This is my eighth trip to Africa, starting twenty years ago in 2000. That far back I hardly had any kind of device. Now I most certainly do, and make my living primarily by writing. In the four trips that I’ve taken with Etrip, they have sent me gorilla and chimp tracking, rafting Class V rapids in Jinja, Uganda, up Kilimanjaro right to the top. They fired me over to Offbeat Safaris for eight days of breathtaking riding to observe the world’s most magnificent mammals, and they’ve put me on camels three different times to explore Tanzania. And this time I was able to do some serious research at conservancies which are changing the conversation about what is possible for Africa’s dwindling rhino population as well as the needs of her burgeoning population.

NOT ONCE did it ever occur to me to worry about what was going on back home. First of all, I’m not rich, so being able to do this kind of thing in the first place is a massive gift. Second, I have no interest whatsoever in having something over which I have no control at all control my attention span while I am in Paradise.

The compulsive need to be at home while you’re away robs not only you but also those you’re traveling with of the very joy and wonder you’re paying so much to witness.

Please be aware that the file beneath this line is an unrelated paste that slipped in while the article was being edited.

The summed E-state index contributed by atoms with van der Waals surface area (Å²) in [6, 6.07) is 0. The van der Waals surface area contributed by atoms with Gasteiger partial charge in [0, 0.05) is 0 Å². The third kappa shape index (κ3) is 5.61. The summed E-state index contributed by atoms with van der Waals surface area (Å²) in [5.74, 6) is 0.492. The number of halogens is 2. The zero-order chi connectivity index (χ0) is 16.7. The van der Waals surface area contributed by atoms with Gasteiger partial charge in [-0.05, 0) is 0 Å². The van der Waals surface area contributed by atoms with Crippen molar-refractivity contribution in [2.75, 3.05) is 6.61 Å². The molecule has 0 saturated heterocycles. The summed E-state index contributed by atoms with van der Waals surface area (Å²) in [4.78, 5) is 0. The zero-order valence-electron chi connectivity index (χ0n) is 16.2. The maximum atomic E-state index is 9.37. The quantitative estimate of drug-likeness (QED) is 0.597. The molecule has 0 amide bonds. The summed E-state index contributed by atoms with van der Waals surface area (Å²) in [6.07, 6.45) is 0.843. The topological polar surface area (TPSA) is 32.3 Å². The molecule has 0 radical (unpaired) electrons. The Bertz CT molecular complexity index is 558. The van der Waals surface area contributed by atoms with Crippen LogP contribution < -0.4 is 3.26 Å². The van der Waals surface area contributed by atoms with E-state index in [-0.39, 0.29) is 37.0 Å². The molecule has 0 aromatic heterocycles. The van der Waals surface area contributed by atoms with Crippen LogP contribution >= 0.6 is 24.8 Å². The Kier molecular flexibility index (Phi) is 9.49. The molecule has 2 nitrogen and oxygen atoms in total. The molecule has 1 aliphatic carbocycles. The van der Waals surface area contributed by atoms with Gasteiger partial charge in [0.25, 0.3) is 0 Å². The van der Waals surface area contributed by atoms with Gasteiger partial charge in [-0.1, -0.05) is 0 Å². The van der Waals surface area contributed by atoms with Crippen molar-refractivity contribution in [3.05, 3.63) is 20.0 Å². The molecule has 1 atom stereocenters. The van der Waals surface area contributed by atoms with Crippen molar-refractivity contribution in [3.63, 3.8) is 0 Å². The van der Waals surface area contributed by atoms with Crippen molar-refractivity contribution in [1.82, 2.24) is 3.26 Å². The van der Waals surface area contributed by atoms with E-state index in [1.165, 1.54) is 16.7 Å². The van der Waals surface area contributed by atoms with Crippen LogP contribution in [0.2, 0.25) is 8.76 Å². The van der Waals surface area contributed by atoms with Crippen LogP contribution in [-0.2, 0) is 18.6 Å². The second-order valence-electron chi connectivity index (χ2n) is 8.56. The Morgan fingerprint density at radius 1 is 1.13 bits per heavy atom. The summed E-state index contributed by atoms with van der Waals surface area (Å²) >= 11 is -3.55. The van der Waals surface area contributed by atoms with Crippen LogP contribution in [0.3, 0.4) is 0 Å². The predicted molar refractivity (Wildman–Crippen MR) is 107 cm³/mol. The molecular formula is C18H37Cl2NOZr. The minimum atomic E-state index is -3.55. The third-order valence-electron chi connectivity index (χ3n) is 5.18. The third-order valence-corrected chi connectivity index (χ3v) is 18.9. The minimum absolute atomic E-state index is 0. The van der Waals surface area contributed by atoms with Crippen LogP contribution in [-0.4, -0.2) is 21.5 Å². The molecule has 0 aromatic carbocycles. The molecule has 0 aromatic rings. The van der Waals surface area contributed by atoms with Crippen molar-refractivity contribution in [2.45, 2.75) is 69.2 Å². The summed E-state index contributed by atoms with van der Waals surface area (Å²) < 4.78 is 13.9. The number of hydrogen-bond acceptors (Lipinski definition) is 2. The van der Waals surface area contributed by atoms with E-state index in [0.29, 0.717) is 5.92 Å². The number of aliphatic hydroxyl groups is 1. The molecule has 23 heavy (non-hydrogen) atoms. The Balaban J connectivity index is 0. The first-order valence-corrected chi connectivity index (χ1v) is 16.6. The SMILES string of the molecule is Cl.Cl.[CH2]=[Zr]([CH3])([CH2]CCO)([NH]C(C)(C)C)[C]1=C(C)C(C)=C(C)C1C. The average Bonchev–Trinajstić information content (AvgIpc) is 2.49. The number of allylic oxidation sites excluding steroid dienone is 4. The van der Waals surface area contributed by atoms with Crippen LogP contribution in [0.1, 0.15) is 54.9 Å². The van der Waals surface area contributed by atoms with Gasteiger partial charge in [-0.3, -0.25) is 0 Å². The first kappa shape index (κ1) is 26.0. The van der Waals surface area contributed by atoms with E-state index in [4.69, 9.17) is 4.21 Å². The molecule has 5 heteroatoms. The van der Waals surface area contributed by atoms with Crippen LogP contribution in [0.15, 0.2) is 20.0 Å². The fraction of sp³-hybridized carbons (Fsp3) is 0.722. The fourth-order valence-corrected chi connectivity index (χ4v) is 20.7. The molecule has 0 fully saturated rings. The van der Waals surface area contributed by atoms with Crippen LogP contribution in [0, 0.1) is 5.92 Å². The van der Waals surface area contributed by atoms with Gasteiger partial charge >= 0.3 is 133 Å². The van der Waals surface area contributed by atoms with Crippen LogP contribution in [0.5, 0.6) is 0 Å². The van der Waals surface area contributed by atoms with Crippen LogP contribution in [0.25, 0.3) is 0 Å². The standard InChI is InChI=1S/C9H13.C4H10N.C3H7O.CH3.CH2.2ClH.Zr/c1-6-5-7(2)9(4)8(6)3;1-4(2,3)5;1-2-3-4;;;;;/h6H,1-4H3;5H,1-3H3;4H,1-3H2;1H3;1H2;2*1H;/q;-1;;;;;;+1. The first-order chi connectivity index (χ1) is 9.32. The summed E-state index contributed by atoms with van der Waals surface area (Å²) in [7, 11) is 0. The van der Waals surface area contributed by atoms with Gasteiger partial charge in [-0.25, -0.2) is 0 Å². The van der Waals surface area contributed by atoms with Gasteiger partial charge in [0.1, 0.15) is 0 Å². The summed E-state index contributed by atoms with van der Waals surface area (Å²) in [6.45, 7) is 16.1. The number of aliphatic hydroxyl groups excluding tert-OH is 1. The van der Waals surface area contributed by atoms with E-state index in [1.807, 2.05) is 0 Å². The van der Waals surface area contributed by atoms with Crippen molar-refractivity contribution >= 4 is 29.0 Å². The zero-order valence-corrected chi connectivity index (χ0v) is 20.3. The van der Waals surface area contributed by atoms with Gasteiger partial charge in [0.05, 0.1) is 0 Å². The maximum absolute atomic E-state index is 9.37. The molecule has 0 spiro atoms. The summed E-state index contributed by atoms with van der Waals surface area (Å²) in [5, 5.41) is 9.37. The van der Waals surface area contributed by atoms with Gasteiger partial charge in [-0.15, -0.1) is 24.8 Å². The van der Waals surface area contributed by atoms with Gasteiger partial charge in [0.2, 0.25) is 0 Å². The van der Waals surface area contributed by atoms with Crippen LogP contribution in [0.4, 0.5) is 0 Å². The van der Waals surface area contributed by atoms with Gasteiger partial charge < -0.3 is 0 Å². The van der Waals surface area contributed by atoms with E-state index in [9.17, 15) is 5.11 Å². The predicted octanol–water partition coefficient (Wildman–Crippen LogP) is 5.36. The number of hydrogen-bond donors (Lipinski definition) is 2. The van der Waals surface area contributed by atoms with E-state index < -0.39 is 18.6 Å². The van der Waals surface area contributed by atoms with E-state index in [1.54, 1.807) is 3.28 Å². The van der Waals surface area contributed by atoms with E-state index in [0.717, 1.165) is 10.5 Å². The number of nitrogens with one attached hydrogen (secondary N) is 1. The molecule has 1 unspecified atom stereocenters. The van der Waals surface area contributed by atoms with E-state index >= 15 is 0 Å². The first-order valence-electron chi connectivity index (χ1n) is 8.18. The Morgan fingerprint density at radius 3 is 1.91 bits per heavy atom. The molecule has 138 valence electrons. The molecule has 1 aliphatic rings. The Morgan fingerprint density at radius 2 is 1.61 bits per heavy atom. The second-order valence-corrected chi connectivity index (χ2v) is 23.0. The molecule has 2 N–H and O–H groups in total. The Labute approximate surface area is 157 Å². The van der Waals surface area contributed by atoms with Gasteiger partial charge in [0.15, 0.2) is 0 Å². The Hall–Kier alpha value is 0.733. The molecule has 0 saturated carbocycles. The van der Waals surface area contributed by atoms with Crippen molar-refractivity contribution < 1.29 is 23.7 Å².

Back in late summer of 2013 I was in heavy training to climb Kilimanjaro with ETrip. DirecTV called, and the man harangued me for a good long time about buying the NFL Season Ticket. I was curious, in that way that people will stare at road kill to figure out what died, to see how far he would go.

I explained to him that I would be spending most of the season in Tanzania.

No matter, he said cheerily. If you have a device you can watch the games.

Um, I said, so you’re saying that I can spend nearly twelve grand to LEAVE America, LEAVE my life behind, CLIMB this mountain, SEE amazing wildlife, but you think that what’s more important is being able to watch the football games?

You got it! he said, clearly ready to write the order.

You’re out of your mind, I said, and hung up.

Yet. As Simon and I can both attest, I have seen people stand in the most gorgeous areas totally engaged with their Candy Crush games while giraffes are licking pellets out of the eager hands of other tourists.